Widespread agents are also a vector for attacks on the supply chain. An example of this is the incident at Solarwinds, where an IT management agent installed everywhere opened a way to compromise. The security risks of your own tools are a cost factor that most security teams do not take into account, but which should be included in every evaluation.

Incomprehensible warnings

Anyone who has naively used a new security product to find problems in their environment has been confronted with a flood of incomprehensible warning messages. Why is it important for a machine to respond to ICMP timestamp requests? In fact, this does not matter.

The challenge in defining alerts in security products is that the incentives between the provider and the buyer are completely unbalanced. The provider wants to avoid the dreaded false-negative alerts that are actually important, while the buyer focuses on the opposite problem and tries to avoid meaningless alerts that do not bring any actionable benefit.

It is very difficult to define the value of a warning in advance. Sometimes it is contextual. Perhaps an attacker can read all the files on a web server. Is that a problem? Possibly already, because this server could have access data to the production database. But it could also be less interesting if the server only manages a website with brochures.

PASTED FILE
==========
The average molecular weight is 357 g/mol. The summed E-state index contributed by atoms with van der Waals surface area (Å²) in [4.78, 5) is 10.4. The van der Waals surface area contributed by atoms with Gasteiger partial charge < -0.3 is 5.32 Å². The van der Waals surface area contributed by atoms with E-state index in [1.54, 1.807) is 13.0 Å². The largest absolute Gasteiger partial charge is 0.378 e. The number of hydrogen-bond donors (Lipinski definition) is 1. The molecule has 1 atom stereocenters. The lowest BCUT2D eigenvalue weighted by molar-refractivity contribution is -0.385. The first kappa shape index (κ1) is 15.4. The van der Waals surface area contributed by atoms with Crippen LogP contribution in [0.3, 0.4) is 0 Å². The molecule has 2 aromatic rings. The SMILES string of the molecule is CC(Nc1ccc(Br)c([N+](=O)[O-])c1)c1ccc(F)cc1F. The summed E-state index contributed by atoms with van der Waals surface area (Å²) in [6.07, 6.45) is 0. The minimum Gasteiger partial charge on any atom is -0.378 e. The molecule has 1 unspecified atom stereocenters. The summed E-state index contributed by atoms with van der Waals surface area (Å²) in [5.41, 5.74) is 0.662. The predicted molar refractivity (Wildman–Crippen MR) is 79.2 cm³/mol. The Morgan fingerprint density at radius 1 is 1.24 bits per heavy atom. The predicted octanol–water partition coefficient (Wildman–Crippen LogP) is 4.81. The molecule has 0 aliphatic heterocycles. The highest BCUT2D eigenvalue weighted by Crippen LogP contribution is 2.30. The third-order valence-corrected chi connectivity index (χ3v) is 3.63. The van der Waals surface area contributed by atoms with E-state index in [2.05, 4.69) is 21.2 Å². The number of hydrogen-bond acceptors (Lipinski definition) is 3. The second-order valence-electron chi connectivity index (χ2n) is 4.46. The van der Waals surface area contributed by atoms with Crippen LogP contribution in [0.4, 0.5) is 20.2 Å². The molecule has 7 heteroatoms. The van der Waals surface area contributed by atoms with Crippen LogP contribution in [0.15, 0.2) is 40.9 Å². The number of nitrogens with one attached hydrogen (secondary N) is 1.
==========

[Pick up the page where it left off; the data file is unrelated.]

Many security teams are not even the actual users of the alerts. The alerts are forwarded to the business department, and the security team is often ignored. Many companies get into an awkward situation where the Devops team demands prioritization while the security team demands action. Both teams are right, but the valuable security work is not done.

The essence of the problem lies in the discrepancy between the target audience for which the product was implicitly developed and the target audience that actually uses the product. On the one hand, the target group includes a technically experienced security architect or security operator with excellent project management skills, and on the other hand, a young security analyst or project manager whose skills are increasing by leaps and bounds every day. The ability of a deep security professional to prioritize alerts relatively quickly would be handy, but that’s an expensive skill to use for thousands of alerts.